10 minutes per cab in 6 hours is 36 cabinets per day in a shop. Anyone who expects more than that from an employee is unrealistic. Knowing that unhappy employees leads to unmet production schedules, I'd have to say that somewhere around 30 cabs per day, day-in/day-out, rain or shine, is more realistic for a good assembler who knows his job and is happy with his working conditions.

From contributor C:
As the owner you understand the stress and deadlines that most cabinet shop owners don't express to their employees. Yeah, for you, it may only take ten minutes to complete a cabinet under set time limits. But, unless you stress to your employees what situation you find your self in, they probably have no idea what actually needs to get done in a day. So far in my life I have spent more time as an employee than as a boss, and in the time I have put in I would have put in a fourteen to fifteen hour day with my boss if it would mean that the company would get back on schedule and help him to go home earlier.

If you have employees this dedicated to your business I have no doubt in my mind that they would give you more than everything they have, so long as you explain the situation, and when all is said and down don't be selfish with the profit you made for their hard work including yours. I know that you put your life into your business, but an employee needs to be taken care of for when he/she goes go above and beyond and sacrifices extra time for you business. This is what I have experienced. In your life take care of the employees that help take care of you and they will always be there to help carry the shop out of a hard place. Expect them to carry you and they won't be there for long.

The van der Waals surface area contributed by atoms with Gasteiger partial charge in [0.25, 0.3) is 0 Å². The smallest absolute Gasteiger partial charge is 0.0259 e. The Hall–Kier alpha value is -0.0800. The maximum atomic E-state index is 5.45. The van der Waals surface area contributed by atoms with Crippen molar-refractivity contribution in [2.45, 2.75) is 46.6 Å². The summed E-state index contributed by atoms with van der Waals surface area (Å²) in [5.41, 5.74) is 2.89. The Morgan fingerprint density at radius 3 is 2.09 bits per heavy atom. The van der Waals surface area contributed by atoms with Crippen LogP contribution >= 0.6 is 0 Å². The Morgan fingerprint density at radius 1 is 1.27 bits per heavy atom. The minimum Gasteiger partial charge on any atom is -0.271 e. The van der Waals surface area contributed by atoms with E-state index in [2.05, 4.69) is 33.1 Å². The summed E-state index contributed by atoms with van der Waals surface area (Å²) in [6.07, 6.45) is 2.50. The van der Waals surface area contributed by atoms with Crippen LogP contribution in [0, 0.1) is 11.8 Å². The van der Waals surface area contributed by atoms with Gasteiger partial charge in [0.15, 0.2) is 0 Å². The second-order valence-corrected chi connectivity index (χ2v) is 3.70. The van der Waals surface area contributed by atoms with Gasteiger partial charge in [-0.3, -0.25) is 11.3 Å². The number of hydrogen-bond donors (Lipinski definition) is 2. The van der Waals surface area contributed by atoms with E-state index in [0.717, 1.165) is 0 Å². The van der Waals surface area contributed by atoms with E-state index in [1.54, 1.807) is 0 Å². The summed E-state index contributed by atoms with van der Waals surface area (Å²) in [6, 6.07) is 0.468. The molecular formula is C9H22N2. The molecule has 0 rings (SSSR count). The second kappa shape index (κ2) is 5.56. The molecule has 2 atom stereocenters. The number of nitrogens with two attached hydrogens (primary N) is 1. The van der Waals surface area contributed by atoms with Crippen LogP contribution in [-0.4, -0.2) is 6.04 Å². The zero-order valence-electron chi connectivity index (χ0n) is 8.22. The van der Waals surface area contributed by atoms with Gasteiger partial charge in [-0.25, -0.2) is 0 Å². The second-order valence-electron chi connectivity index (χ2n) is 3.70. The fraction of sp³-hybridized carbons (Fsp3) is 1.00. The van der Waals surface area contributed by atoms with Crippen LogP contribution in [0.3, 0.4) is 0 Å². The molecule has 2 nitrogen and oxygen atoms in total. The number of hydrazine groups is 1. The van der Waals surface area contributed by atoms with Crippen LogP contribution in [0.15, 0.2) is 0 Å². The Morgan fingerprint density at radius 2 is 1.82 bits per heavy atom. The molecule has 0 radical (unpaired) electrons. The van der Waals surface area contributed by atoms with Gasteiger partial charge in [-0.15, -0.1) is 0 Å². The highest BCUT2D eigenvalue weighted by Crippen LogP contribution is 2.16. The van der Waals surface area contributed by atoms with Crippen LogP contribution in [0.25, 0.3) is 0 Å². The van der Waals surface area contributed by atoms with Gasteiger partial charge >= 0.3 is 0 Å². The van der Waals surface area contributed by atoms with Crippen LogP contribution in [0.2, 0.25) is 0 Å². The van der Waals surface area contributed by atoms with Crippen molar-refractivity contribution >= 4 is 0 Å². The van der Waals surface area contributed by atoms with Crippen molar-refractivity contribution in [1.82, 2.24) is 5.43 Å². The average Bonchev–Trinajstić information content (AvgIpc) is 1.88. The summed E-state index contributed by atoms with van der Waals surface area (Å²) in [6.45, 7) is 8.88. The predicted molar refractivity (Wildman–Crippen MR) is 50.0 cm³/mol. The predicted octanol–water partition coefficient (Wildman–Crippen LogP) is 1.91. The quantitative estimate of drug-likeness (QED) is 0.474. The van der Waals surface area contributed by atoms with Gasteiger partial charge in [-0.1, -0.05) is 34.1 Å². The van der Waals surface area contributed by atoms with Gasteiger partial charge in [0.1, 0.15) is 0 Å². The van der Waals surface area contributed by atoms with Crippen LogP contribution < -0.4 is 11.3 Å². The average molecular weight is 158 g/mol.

From contributor X:
At the shop that I am at we assemble a lot of cabinets when we have very big jobs coming through the shop but to us it is more important to make sure that the cabinets are done right the first time with no blow outs or any other accidental damage because someone who is cocky thinks they can get a lot of cabinets done. But they don't like that there because it just makes a mess for the next guy down the line that would have to fix the assemblers mess. We have been able to boot out the cabinets but with a whole team working together not just one guy.

From contributor W:
We build frameless cabinets that are stapled and screwed and glued. We used to run in the 15-20 range. I did a little time study of the shop and found that the guys were spending an inordinate amount of time sorting parts. We built some new shop racks that are open on both sides and what look like letter slots on the inside. Each cabinet gets its own slot. We have also built a similar rack for doors and drawer fronts so they can be sorted by cabinet number when being bored for hinges. These 2 simple things have put us in the 20-25 cabinet range which includes hanging the door and drawer front as well as an inspection. Its amazing what a little organization will do to make things work more smoothly.